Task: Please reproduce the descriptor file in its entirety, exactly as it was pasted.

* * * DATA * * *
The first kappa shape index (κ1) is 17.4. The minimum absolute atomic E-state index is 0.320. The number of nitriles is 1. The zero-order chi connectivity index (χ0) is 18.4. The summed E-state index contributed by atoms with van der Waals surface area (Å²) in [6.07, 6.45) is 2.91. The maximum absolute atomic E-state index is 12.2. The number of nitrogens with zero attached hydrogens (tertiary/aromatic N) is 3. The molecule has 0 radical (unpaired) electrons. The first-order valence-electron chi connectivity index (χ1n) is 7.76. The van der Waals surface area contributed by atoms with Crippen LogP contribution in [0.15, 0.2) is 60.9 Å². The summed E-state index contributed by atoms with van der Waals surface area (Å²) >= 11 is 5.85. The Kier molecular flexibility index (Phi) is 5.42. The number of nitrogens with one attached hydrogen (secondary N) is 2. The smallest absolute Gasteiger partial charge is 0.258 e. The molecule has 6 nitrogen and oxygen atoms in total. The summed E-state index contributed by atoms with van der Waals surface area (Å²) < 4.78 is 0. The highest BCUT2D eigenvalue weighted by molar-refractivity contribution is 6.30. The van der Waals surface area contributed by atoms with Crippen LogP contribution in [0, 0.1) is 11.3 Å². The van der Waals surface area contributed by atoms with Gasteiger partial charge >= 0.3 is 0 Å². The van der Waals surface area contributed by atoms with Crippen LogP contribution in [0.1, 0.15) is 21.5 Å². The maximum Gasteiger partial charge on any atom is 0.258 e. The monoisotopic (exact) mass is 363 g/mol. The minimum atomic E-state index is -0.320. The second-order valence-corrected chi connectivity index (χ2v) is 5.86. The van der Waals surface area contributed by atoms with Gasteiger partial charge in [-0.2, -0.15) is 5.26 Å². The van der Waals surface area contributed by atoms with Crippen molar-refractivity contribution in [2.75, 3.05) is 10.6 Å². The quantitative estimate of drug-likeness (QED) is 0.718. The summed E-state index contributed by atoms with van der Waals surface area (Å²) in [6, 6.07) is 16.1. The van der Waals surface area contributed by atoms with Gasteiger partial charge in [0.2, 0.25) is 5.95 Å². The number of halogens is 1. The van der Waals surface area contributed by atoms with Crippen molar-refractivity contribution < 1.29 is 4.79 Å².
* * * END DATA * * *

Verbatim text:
The first kappa shape index (κ1) is 17.4. The minimum absolute atomic E-state index is 0.320. The number of nitriles is 1. The zero-order chi connectivity index (χ0) is 18.4. The summed E-state index contributed by atoms with van der Waals surface area (Å²) in [6.07, 6.45) is 2.91. The maximum absolute atomic E-state index is 12.2. The number of nitrogens with zero attached hydrogens (tertiary/aromatic N) is 3. The molecule has 0 radical (unpaired) electrons. The first-order valence-electron chi connectivity index (χ1n) is 7.76. The van der Waals surface area contributed by atoms with Crippen LogP contribution in [0.15, 0.2) is 60.9 Å². The summed E-state index contributed by atoms with van der Waals surface area (Å²) >= 11 is 5.85. The Kier molecular flexibility index (Phi) is 5.42. The number of nitrogens with one attached hydrogen (secondary N) is 2. The smallest absolute Gasteiger partial charge is 0.258 e. The molecule has 6 nitrogen and oxygen atoms in total. The summed E-state index contributed by atoms with van der Waals surface area (Å²) < 4.78 is 0. The highest BCUT2D eigenvalue weighted by molar-refractivity contribution is 6.30. The van der Waals surface area contributed by atoms with Crippen LogP contribution in [0, 0.1) is 11.3 Å². The van der Waals surface area contributed by atoms with Gasteiger partial charge >= 0.3 is 0 Å². The van der Waals surface area contributed by atoms with Crippen LogP contribution in [0.1, 0.15) is 21.5 Å². The maximum Gasteiger partial charge on any atom is 0.258 e. The monoisotopic (exact) mass is 363 g/mol. The minimum atomic E-state index is -0.320. The second-order valence-corrected chi connectivity index (χ2v) is 5.86. The van der Waals surface area contributed by atoms with Gasteiger partial charge in [-0.2, -0.15) is 5.26 Å². The van der Waals surface area contributed by atoms with Crippen molar-refractivity contribution in [2.75, 3.05) is 10.6 Å². The quantitative estimate of drug-likeness (QED) is 0.718. The summed E-state index contributed by atoms with van der Waals surface area (Å²) in [6, 6.07) is 16.1. The van der Waals surface area contributed by atoms with Gasteiger partial charge in [0.2, 0.25) is 5.95 Å². The number of halogens is 1. The van der Waals surface area contributed by atoms with Crippen molar-refractivity contribution < 1.29 is 4.79 Å².